Twenty20 cricket wasn’t always the wildly popular international format it is today.
Starting in England in 2003 and beginning internationally for women in 2004 before the Australian men played New Zealand in February of 2005, it took until the 2010s for T20 cricket to really start becoming a staple in the lives of cricket fans and players alike.
The Indian Premier League had its teething problems after unofficial tournaments, but once it hit its straps the IPL began to inspire other countries to create their own leagues, and the international game has since been taken more seriously.
Having come a long way from the nicknames on the back and old-school kits, as worn in the early matches between Australia and New Zealand, T20s have allowed for livelihoods to be secured and pathways to representing countries in other formats.
Many talented players were able to play limited-overs cricket but missed the boat on T20 purely due to when they were born, with the end of their careers coinciding with the rise in popularity of the format.
Below is an XI of talented cricketers who played domestically after men’s T20 cricket commenced in 2005 on the international stage but whose careers, opportunities and legacies may have changed drastically if they had been around in the T20 era.
T20Is: three matches, 36 runs at 12 (strike rate: 76.59)
List A: 105 matches, 2286 runs at 23.56, one century, ten half-centuries
A wicketkeeper who proved to be a handy batsman full of attacking flair, Campbell played two ODIs for Australia in 2002 and three T20Is for Hong Kong in 2016.
With his break coming due to the emergence of Adam Gilchrist on the international scene, Campbell’s domestic career was built on being one of the cleanest hitters of the cricket ball with an ability to get his team off to a good start.
Campbell was a breath of fresh air with an attitude many would’ve loved to approach the game of cricket with – attack from the outset and back yourself in. It proved to be effective, as he had a long career with the Warriors until Luke Ronchi came along in the mid-2000s.
His random return to professional cricket came a decade after he departed the Warriors, and Campbell showed that his ability to strike the ball cleanly wasn’t lost at 44 years of age. In a different era he may have fit right in with the current talented glovemen in Australia.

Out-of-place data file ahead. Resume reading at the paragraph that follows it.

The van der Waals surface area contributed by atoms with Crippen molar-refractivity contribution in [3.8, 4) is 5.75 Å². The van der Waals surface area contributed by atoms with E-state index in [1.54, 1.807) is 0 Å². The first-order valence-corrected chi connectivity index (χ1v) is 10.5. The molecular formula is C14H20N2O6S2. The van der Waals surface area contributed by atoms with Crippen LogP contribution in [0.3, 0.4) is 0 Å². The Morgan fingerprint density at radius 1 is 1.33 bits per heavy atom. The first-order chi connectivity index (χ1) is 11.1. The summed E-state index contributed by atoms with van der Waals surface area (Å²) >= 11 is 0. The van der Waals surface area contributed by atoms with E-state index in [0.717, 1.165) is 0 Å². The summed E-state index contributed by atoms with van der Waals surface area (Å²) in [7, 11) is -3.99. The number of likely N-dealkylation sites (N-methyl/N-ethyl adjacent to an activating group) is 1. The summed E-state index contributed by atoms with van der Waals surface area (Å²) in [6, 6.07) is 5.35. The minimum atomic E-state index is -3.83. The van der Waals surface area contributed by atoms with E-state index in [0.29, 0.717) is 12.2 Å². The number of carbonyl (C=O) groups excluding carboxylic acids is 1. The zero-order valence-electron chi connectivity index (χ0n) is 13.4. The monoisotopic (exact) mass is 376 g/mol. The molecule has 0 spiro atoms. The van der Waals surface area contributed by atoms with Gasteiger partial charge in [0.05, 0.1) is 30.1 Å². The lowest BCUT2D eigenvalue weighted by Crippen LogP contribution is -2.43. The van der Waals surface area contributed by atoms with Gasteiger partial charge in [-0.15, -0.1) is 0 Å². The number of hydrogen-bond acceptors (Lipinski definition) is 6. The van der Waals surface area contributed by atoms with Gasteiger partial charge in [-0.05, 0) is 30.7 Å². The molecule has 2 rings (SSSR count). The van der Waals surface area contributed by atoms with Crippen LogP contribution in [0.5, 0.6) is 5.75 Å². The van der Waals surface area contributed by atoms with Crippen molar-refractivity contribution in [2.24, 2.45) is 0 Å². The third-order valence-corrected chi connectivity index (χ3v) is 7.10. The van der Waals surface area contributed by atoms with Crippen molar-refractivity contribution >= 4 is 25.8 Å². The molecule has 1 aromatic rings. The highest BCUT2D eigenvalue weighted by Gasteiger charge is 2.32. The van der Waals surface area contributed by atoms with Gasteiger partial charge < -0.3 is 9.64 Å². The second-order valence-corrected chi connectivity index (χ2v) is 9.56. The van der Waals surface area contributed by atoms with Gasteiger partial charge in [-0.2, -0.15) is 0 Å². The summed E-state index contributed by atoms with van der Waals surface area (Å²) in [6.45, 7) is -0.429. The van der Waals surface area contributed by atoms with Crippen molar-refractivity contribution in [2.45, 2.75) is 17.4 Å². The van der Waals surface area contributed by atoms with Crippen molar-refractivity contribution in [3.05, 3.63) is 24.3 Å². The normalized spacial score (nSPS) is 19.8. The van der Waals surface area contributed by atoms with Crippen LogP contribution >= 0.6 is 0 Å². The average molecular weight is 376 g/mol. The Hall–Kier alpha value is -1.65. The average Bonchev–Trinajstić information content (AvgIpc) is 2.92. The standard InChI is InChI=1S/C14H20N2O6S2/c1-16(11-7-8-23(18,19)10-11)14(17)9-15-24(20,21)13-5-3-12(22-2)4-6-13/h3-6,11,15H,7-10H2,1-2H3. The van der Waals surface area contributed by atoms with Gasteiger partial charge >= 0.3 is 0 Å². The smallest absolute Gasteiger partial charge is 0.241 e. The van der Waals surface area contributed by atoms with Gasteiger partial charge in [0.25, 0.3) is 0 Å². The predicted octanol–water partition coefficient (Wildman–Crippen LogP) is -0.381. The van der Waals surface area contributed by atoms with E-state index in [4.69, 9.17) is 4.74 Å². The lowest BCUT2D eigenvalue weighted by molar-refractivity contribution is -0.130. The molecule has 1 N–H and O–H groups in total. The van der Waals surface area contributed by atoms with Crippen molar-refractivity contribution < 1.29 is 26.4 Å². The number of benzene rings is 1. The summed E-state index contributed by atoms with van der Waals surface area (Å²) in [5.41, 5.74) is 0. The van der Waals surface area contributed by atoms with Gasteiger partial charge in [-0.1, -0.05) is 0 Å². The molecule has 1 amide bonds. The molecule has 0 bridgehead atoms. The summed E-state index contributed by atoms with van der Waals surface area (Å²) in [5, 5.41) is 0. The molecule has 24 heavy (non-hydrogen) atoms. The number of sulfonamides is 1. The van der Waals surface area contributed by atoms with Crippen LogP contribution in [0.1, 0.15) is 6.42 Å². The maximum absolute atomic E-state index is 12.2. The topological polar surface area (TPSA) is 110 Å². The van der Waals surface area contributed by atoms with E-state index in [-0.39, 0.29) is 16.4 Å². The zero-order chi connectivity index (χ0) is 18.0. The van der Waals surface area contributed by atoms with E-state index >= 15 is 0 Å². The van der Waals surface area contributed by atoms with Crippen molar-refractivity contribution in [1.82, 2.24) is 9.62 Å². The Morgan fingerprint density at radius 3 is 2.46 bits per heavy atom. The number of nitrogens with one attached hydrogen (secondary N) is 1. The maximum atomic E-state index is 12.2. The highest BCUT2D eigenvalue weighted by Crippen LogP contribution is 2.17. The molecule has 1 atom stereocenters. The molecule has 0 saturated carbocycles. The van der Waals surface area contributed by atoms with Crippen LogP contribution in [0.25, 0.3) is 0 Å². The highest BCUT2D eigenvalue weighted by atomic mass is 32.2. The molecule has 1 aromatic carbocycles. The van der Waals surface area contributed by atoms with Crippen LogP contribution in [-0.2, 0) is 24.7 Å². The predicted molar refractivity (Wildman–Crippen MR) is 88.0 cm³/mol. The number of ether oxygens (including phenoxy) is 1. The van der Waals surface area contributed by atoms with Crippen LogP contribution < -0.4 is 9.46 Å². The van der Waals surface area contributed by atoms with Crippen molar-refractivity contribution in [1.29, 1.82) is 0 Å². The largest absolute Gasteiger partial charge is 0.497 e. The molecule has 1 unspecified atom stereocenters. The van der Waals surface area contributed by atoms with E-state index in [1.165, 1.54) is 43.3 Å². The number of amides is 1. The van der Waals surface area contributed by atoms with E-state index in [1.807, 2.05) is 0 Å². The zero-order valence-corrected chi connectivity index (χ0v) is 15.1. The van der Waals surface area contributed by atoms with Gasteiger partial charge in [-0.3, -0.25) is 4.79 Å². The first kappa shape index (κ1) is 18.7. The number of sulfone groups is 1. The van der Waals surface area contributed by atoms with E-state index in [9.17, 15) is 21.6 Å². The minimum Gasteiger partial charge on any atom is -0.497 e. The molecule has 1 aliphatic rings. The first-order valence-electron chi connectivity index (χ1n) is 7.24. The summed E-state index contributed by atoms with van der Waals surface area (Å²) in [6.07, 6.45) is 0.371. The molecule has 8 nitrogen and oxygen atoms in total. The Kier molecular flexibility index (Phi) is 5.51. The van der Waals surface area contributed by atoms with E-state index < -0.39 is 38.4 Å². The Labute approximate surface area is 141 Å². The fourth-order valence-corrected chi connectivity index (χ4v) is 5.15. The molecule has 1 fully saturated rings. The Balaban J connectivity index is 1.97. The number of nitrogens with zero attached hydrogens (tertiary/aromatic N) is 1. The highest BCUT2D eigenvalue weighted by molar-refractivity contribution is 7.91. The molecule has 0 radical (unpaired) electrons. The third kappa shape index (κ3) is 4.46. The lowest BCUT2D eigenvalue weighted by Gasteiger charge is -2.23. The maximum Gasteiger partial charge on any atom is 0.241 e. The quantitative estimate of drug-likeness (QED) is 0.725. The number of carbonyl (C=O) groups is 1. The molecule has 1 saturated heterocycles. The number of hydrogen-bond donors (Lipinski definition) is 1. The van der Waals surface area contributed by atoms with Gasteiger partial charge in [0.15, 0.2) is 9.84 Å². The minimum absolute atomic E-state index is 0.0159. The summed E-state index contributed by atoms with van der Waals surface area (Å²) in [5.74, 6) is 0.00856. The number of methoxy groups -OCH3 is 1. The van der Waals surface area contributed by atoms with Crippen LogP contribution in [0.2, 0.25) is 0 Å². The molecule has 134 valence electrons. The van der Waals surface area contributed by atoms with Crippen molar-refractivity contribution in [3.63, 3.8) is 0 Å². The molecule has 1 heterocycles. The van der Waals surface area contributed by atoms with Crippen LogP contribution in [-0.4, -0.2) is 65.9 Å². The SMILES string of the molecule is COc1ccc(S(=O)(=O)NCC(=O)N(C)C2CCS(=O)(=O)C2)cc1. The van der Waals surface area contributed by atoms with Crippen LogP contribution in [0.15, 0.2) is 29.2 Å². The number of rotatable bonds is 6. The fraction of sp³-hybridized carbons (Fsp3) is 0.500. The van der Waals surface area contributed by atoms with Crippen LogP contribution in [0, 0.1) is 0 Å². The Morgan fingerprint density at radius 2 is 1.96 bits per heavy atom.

ODIs: 32 matches, 551 runs at 20.40 (strike rate: 61.97), two half-centuries
T20s: six matches, 57 runs at 11.40 (strike rate: 90.47)
It’s unfair to list Blewett’s international record and very limited T20 experience, as he was one of the most naturally gifted cricketers going around in the 1990s. Elegant and calm during the peak of his career, Blewett was seen as a top player on the domestic scene without being able to play consistent cricket for his country.
The South Australian was never the type of player to bludgeon an attack, and perhaps he is best known for a defensive beginning and crafting an innings with his unmatched patience and temperament, but Blewett had an innate ability to ‘flick a switch’ and become more attacking on a dime.
As a decent medium pace bowler and an outstanding fieldsman, as well as a cricket brain rivalling the greatest of the modern era, Blewett’s character and all-round ability would’ve made him a dangerous player in T20 cricket.
ODIs: 54 matches, 1237 runs at 26.89 (strike rate: 75.28), one century, seven half-centuries
T20s: 51 matches, 1197 runs at 26.60 (strike rate: 134.79), one century, seven half-centuries
One of the most well-known victims of an era during which quality batsmen were not in shortage, Stuart Law is one of just three batsmen in Australian one-day domestic history to score 2000-plus runs at a strike rate of 90-plus.
A career that was appreciated far more in the United Kingdom than in Australia, Law’s prolific record was adaptable among the different formats he participated in, although his typically slow start to innings would have made him a better top-order player in the modern age of T20 cricket.
In fact the Brisbane Heat’s tendency to try and blast the opposition would have meant some stability and intelligence in the top order from this Queensland icon would’ve been valuable in recent years.
ODIs: 117 matches, 3078 runs at 38.96 (strike rate: 81.34), 52 wickets at 27.78 (economny: 4.83)
T20s: 17 matches, 381 runs at 29.30 (strike rate: 117.95), 11 wickets at 23.27 (econonmy: 6.73)